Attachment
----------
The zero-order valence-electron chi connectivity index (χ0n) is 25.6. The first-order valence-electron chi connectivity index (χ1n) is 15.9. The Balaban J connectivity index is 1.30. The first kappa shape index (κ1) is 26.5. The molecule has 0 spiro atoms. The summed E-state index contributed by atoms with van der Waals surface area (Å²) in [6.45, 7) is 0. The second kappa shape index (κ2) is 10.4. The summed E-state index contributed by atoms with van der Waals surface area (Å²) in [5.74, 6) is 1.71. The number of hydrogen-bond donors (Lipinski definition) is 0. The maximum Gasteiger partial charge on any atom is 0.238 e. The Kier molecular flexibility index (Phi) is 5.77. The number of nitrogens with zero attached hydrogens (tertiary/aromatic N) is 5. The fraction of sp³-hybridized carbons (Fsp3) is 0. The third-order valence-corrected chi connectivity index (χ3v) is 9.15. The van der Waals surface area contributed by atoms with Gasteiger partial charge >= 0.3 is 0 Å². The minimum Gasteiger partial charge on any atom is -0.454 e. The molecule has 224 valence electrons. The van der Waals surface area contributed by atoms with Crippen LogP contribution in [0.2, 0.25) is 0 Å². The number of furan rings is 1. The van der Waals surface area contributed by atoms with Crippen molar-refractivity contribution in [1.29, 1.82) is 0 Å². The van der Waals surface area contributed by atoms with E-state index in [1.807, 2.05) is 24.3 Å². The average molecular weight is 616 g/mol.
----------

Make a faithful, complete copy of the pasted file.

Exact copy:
The zero-order valence-electron chi connectivity index (χ0n) is 25.6. The first-order valence-electron chi connectivity index (χ1n) is 15.9. The Balaban J connectivity index is 1.30. The first kappa shape index (κ1) is 26.5. The molecule has 0 spiro atoms. The summed E-state index contributed by atoms with van der Waals surface area (Å²) in [6.45, 7) is 0. The second kappa shape index (κ2) is 10.4. The summed E-state index contributed by atoms with van der Waals surface area (Å²) in [5.74, 6) is 1.71. The number of hydrogen-bond donors (Lipinski definition) is 0. The maximum Gasteiger partial charge on any atom is 0.238 e. The Kier molecular flexibility index (Phi) is 5.77. The number of nitrogens with zero attached hydrogens (tertiary/aromatic N) is 5. The fraction of sp³-hybridized carbons (Fsp3) is 0. The third-order valence-corrected chi connectivity index (χ3v) is 9.15. The van der Waals surface area contributed by atoms with Gasteiger partial charge >= 0.3 is 0 Å². The minimum Gasteiger partial charge on any atom is -0.454 e. The molecule has 224 valence electrons. The van der Waals surface area contributed by atoms with Crippen LogP contribution in [0.2, 0.25) is 0 Å². The number of furan rings is 1. The van der Waals surface area contributed by atoms with Crippen molar-refractivity contribution in [1.29, 1.82) is 0 Å². The van der Waals surface area contributed by atoms with E-state index in [1.807, 2.05) is 24.3 Å². The average molecular weight is 616 g/mol.